While the world has moved on, Syrian war still rages

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No war on Syria Antiimperialistiche Aktion via Flickr

Ten years without peace

Since 2011, and even before that, Syrian citizens have been at the forefront of dark times. Since the beginning of the civil war in March 2011 with a government crackdown on students peacefully protesting in solidarity with the Arab Spring uprisings in other nations, Syrians have had to deal with human rights abuses, violence, a collapsing system, destruction, and immense grief. According to Human Rights Watch, the Syrian economy experienced turbulence for the majority of 2020. Many Syrians had no access to food, medication, and necessities. This led to 9.3 million Syrians dealing with food insecurity. Over 80 per cent of Syrians are now living below the poverty line. But even prior to the war, the country was, not unlike many Western nations, facing serious inequality, high rates of unemployment, and rising poverty.

Hafez al-Assad had control of the region in 1970. He was from the Alawi, a minority Shia sect that had always been oppressed in Syria. The sect briefly gained access to privileged positions after the First World War, according to Zachary Laub, an associate correspondent at the Council on Foreign Relations (CFR). By February of 1982, Hafez ensured that the military would forcibly shut down an uprising by the Muslim Brotherhood in Hama. This led to a divide whereby those who do not support the regime would rally behind Hama in 2011, and those who support it, such as Hafez and later on his son Bashar, the current President of Syria, would use this as an opportunity to further their agenda.

By 2011, the uprising became a full on civil war. Some groups became staunch allies of the Assad regime, as did countries like Russia, China, and Iran. Some Sunnis (another sect of Islam) also chose to follow suit. The decade-long war has hindered the economy of Syria along with its healthcare system. The pandemic has only made things worse. With hospitals overwhelmed, they are forced to turn patients down. Shortages of equipment have only exacerbated this.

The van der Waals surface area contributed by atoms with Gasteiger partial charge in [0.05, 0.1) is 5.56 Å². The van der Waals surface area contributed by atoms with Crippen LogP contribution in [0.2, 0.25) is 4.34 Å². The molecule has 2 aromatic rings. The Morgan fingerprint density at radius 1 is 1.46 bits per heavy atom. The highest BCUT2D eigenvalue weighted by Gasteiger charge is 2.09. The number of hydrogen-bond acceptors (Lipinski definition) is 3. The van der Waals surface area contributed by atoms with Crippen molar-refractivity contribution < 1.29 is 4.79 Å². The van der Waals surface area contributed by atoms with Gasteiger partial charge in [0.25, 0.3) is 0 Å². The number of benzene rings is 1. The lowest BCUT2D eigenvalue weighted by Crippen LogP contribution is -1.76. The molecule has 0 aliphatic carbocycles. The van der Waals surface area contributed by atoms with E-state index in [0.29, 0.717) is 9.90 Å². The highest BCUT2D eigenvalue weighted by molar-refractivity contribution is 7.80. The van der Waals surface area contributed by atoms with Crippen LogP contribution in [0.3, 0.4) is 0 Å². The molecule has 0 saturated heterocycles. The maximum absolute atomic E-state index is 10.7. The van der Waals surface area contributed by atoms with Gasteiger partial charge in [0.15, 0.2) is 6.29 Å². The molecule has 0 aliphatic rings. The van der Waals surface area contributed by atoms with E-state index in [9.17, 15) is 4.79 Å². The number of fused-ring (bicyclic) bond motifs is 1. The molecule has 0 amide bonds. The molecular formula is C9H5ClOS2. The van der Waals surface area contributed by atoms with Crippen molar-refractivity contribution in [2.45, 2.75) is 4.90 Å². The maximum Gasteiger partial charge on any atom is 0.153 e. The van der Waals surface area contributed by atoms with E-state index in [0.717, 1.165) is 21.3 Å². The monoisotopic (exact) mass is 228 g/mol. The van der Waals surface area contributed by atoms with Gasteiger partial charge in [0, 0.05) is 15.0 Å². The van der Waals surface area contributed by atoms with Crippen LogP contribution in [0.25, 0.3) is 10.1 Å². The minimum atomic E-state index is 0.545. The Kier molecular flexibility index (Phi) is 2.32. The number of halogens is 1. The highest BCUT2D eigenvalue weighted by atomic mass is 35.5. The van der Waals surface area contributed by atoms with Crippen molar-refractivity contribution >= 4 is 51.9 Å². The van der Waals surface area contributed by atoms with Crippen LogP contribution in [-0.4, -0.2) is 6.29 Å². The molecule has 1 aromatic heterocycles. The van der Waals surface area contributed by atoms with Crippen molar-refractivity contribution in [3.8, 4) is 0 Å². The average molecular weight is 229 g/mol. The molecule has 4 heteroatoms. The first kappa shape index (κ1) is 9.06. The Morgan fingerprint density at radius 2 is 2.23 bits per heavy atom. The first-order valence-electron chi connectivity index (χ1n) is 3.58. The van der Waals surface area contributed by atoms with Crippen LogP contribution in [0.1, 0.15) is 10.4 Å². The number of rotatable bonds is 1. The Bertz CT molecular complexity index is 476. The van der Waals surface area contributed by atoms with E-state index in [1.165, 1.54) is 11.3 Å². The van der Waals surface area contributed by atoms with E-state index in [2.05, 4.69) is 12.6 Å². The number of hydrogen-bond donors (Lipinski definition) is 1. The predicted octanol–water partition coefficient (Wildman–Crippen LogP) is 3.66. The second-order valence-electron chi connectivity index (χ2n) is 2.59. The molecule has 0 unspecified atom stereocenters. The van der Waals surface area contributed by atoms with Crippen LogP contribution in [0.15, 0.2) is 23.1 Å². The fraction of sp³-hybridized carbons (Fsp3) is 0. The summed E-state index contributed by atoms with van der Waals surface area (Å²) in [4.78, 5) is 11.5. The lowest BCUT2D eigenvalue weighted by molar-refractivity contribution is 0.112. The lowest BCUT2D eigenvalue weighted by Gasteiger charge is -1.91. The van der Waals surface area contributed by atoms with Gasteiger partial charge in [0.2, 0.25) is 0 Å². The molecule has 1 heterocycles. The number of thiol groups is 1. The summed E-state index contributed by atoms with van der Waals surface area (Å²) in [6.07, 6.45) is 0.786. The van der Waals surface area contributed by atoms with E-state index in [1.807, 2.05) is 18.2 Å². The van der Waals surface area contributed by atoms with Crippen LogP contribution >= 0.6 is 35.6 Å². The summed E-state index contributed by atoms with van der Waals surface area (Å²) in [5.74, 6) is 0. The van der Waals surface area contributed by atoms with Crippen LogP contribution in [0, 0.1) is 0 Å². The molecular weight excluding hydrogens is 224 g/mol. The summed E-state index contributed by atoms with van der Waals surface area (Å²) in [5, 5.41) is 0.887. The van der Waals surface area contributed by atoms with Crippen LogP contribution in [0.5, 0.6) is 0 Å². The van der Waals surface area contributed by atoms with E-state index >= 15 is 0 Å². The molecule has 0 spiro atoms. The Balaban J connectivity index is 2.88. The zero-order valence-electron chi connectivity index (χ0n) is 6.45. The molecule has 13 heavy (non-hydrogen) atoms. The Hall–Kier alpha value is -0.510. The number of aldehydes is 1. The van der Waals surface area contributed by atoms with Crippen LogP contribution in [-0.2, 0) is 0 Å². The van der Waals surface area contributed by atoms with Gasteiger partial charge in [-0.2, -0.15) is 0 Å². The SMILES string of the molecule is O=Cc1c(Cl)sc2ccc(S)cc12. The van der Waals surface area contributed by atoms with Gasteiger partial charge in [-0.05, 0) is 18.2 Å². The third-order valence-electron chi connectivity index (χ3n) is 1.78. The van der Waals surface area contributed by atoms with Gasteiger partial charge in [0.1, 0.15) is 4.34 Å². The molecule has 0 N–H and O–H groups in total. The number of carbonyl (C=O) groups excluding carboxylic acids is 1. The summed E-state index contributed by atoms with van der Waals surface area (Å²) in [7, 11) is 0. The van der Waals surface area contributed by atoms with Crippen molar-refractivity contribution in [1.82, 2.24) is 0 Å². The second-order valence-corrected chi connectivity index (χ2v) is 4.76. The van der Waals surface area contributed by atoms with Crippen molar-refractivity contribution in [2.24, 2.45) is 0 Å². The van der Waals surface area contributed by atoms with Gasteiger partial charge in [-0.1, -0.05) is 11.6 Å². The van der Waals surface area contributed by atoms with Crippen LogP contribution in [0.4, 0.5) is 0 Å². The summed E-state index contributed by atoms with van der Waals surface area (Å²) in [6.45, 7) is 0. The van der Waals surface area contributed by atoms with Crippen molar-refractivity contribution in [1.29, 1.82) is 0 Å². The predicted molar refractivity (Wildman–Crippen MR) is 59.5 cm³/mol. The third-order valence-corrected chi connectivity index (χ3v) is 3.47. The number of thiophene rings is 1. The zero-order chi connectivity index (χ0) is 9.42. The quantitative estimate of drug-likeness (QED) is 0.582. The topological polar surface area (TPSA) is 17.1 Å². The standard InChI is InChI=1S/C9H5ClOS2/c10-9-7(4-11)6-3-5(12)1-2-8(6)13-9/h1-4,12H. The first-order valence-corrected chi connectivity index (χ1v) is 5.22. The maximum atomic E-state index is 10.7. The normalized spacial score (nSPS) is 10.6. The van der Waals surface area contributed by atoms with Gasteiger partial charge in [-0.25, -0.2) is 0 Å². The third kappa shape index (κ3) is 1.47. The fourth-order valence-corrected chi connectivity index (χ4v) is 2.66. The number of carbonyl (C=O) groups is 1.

By March of 2020, a ceasefire was implemented. Prior to this, the Syrian-Russian military alliance was still focused on Idlib, which was the last anti-governmental installation in Syria. The alliance has been responsible for many attacks leading to the deaths of thousands and millions displaced. According to the Council on Foreign Relations (CFR), around 12 million people have been displaced. Bashar Al Assad’s four-decade long rule does not seem to be coming to an end anytime soon. The reality is that more hardship seems to be underway. Peace talks have been decreasing and many are losing the hope for a change in the regime. The Assad regime continues to hold its power and control over the country with Turkish forces being cooped up in the northeastern part of Syria being governed by Kurdish forces.

By 2020, the number of people who needed humanitarian relief jumped from 11 million to 13.4 million, according to UNICEF. Furthermore, many children were unable to go to school. As a result, an estimated 2.5 million children lost access to education throughout the country. More than 6 million children are in need of humanitarian assistance as a result of the Syrian civil war.

The reality is that the Syrian civil war has been extremely difficult for civilians. It became even more difficult when western countries became involved. The United States has been implementing airstrikes in Syria since 2014 in order to fight Islamic extremists. Russia, on the other hand, entered the war in 2015, deciding to back the Syrian government, and both military powers seem to view the region more as a proxy war than as a country populated by real people with real lives who want to live in peace. The sad truth is that Syrians are in the middle of it all. They are left to slip through the cracks with the world seemingly forgetting about their struggles.

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